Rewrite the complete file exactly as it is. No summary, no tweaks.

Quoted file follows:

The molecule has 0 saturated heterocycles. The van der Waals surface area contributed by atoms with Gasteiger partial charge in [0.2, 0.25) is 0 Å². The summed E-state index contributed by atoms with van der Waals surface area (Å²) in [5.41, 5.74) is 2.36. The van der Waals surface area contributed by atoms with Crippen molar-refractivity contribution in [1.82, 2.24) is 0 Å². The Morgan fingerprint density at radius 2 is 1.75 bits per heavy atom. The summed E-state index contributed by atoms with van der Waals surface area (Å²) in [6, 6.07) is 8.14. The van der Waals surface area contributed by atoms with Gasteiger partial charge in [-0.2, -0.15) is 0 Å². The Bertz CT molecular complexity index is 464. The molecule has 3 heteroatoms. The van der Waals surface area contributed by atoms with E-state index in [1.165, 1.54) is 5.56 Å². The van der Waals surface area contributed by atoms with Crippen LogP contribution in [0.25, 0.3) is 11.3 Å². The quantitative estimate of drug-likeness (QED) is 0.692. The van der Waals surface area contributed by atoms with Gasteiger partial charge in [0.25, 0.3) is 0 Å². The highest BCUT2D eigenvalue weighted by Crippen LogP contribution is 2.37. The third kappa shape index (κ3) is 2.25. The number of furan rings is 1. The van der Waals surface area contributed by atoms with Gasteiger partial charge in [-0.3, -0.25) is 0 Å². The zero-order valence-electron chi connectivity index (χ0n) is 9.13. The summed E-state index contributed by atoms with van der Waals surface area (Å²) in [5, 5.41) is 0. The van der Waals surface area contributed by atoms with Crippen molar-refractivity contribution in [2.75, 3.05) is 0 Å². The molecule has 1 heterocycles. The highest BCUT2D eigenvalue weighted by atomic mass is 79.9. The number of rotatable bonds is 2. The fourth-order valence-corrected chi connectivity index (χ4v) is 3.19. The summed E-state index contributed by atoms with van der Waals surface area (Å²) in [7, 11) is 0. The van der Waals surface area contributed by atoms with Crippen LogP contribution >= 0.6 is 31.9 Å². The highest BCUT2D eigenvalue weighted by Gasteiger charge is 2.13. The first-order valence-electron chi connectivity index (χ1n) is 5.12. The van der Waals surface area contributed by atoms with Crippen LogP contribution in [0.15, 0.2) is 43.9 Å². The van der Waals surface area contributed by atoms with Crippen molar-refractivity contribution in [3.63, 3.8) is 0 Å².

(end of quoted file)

The molecule has 0 saturated heterocycles. The van der Waals surface area contributed by atoms with Gasteiger partial charge in [0.2, 0.25) is 0 Å². The summed E-state index contributed by atoms with van der Waals surface area (Å²) in [5.41, 5.74) is 2.36. The van der Waals surface area contributed by atoms with Crippen molar-refractivity contribution in [1.82, 2.24) is 0 Å². The Morgan fingerprint density at radius 2 is 1.75 bits per heavy atom. The summed E-state index contributed by atoms with van der Waals surface area (Å²) in [6, 6.07) is 8.14. The van der Waals surface area contributed by atoms with Gasteiger partial charge in [-0.2, -0.15) is 0 Å². The Bertz CT molecular complexity index is 464. The molecule has 3 heteroatoms. The van der Waals surface area contributed by atoms with E-state index in [1.165, 1.54) is 5.56 Å². The van der Waals surface area contributed by atoms with Crippen LogP contribution in [0.25, 0.3) is 11.3 Å². The quantitative estimate of drug-likeness (QED) is 0.692. The van der Waals surface area contributed by atoms with Gasteiger partial charge in [0.25, 0.3) is 0 Å². The highest BCUT2D eigenvalue weighted by Crippen LogP contribution is 2.37. The third kappa shape index (κ3) is 2.25. The number of furan rings is 1. The van der Waals surface area contributed by atoms with Gasteiger partial charge in [-0.3, -0.25) is 0 Å². The zero-order valence-electron chi connectivity index (χ0n) is 9.13. The summed E-state index contributed by atoms with van der Waals surface area (Å²) in [5, 5.41) is 0. The van der Waals surface area contributed by atoms with Crippen molar-refractivity contribution in [2.75, 3.05) is 0 Å². The molecule has 1 heterocycles. The highest BCUT2D eigenvalue weighted by atomic mass is 79.9. The number of rotatable bonds is 2. The fourth-order valence-corrected chi connectivity index (χ4v) is 3.19. The summed E-state index contributed by atoms with van der Waals surface area (Å²) in [7, 11) is 0. The van der Waals surface area contributed by atoms with Crippen LogP contribution >= 0.6 is 31.9 Å². The highest BCUT2D eigenvalue weighted by Gasteiger charge is 2.13. The first-order valence-electron chi connectivity index (χ1n) is 5.12. The van der Waals surface area contributed by atoms with Crippen LogP contribution in [0.15, 0.2) is 43.9 Å². The van der Waals surface area contributed by atoms with Crippen molar-refractivity contribution in [3.63, 3.8) is 0 Å².